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Changing Views on Counseling Theories
Counseling theories have played a great role in increasing understanding of the behavioral patterns of people, and the importance of counseling in treating psychological problems of people. My views on counseling theories have been changing over the duration I have been learning them. When I first started the counseling class, there are a number of issues that I did not understand about counseling and theories related to it. I thought that counseling was more related to art than science. For this reason, I failed to look at some of the theories of counseling from scientific approach.
However, this has changed drastically over the time I have taken to study these theories and how they are used by practitioners in this field. Some of the theories of counseling that I have taken keen note of since I started learning these theories are Adlerian theory and Behavioral theory of psychology. My views on these two theories have changed over time. This research focuses on the Behavioral Theory. This change is attributed to the increased level of knowledge I currently have on this field. Behavioral Theory attracted my attention since I started learning about counseling theories. It was interesting to have an explanation on why some people behave the way they do. I believed then, that this theory would help me explain some of the factors that would make an individual reason irrationally.
Choosing the Same Theory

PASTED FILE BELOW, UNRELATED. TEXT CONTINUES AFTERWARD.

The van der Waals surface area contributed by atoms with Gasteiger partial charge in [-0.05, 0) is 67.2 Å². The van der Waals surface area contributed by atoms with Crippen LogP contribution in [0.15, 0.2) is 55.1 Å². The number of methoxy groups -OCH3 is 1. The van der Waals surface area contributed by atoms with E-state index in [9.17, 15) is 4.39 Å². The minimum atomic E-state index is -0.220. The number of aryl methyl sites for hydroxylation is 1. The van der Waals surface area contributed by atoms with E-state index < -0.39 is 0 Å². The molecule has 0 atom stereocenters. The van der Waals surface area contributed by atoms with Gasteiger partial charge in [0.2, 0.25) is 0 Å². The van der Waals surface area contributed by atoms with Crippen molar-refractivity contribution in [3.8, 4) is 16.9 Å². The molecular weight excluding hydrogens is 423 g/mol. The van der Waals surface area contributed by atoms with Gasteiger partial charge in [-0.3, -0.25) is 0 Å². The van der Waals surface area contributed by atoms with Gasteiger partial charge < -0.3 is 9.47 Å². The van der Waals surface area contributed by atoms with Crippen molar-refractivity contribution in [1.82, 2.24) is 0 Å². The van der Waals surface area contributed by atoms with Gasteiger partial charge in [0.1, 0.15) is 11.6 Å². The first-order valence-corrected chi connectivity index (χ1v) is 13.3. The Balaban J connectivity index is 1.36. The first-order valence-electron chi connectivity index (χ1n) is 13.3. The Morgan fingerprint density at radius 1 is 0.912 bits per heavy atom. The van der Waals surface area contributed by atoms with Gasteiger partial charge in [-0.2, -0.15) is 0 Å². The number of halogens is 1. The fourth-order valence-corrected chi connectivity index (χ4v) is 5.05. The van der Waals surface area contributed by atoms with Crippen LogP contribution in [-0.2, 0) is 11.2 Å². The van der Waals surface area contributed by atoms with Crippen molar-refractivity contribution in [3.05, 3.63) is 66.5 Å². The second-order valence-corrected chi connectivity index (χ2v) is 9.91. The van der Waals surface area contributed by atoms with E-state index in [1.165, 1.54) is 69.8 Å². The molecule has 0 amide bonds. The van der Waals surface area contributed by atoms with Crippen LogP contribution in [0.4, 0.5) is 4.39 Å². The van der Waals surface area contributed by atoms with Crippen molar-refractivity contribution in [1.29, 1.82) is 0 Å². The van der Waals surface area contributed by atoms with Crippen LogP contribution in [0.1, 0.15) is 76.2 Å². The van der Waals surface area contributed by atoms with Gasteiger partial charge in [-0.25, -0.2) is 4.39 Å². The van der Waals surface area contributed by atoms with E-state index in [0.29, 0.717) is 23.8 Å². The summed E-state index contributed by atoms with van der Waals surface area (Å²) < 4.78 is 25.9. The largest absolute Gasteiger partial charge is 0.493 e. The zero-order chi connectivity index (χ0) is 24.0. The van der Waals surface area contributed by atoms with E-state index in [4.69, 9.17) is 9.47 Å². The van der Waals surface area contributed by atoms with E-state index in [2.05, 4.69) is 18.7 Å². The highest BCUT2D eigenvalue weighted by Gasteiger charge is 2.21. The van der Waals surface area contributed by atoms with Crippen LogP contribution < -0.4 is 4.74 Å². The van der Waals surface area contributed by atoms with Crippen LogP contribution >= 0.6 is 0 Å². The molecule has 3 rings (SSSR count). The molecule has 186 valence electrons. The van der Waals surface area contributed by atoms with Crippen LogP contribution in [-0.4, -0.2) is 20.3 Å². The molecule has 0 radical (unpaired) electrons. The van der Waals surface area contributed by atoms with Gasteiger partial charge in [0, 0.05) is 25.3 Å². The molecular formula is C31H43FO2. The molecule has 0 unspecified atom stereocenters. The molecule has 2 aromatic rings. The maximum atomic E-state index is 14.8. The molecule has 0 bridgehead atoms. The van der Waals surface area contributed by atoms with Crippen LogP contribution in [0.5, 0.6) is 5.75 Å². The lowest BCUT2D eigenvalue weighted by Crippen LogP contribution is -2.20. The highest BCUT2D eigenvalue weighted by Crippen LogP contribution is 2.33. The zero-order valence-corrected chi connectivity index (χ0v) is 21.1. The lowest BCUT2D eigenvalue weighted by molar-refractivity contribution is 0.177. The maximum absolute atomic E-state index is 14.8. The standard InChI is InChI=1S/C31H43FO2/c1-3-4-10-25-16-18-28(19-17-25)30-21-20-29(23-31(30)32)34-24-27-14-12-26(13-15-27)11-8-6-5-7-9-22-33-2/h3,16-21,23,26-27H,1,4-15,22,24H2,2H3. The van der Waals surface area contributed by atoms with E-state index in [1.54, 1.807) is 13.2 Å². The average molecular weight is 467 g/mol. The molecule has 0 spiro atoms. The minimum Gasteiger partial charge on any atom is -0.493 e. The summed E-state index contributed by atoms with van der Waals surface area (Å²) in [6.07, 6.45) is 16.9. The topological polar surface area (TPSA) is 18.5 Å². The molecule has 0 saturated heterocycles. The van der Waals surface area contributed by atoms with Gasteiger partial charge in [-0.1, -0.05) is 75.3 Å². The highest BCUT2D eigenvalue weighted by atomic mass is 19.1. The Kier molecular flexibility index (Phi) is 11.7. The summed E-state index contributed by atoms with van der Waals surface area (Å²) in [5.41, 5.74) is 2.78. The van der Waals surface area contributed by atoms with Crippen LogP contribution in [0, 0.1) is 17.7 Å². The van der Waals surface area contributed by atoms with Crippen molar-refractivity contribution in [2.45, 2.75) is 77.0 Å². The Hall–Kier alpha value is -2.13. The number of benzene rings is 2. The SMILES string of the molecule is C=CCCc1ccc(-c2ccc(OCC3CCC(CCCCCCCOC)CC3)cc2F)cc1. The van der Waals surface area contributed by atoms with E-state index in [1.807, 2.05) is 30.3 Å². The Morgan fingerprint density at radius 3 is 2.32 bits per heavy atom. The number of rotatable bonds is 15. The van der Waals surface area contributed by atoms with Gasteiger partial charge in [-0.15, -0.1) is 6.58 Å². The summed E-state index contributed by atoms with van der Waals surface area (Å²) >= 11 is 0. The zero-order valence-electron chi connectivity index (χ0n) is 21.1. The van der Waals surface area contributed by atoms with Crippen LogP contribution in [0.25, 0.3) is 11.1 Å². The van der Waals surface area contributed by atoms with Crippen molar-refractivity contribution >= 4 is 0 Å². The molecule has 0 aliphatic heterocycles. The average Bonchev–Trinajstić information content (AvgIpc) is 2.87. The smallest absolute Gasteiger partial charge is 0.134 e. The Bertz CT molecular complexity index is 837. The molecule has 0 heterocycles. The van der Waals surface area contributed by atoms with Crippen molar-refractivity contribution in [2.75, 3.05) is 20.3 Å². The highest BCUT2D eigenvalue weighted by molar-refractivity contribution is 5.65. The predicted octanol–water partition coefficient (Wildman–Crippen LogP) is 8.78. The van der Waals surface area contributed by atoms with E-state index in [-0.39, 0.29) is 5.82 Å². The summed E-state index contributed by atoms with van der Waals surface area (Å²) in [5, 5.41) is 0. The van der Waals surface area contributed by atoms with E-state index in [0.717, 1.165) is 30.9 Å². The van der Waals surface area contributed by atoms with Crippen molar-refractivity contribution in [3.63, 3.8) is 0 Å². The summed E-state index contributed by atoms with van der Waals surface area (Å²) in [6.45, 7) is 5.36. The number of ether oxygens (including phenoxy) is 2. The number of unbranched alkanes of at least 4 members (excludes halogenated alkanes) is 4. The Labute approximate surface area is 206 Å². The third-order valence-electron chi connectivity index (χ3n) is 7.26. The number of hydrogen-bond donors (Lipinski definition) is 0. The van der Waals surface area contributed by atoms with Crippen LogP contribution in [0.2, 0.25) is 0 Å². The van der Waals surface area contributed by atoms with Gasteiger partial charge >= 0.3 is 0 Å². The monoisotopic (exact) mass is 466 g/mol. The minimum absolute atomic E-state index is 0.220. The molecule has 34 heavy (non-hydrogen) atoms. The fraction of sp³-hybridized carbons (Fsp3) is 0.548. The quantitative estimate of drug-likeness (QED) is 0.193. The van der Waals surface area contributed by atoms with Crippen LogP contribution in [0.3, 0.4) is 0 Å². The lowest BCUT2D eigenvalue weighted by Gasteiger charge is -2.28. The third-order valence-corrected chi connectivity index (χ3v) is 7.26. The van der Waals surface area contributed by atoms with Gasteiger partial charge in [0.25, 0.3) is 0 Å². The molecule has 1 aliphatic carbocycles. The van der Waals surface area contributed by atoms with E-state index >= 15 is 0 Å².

As mentioned above, Behavioral-counseling theory has been my preferred choice of dealing with psychological problems in clients. According to Chan (2004), cognitive behavioral therapy has been of great importance in this field. This scholar notes that this theory has helped in enhancing Adlerian theory, which is also very popular. This is especially so when dealing with behavioral problems of people. Such problems like anxiety, relationship problems, sleeping difficulties, depression, and substance abuse are easily solved through behavioral therapy. This theory works from the perspective of changing the attitude because it is the attitude that will always define the behavioral pattern of an individual.
Having learnt a number of other theories, I would still chose Behavioral theory as my preferred theory of helping psychologically troubled individuals. My increased knowledge on this and other theories of psychology has strengthened my resolve on the fact that cognitive behavioral therapy can enable counselors help patients suffering from psychological problems. For instance, depression is known to be one of the most dangerous psychological problems that can result into massive physiological problems. Chan (2004) observes that depression is known to affect the hypothalamus in the brain, which affects the release of various hormones into the blood. If this is not corrected in time, such effect can result into massive damage of the brain, causing mental problems to the patient.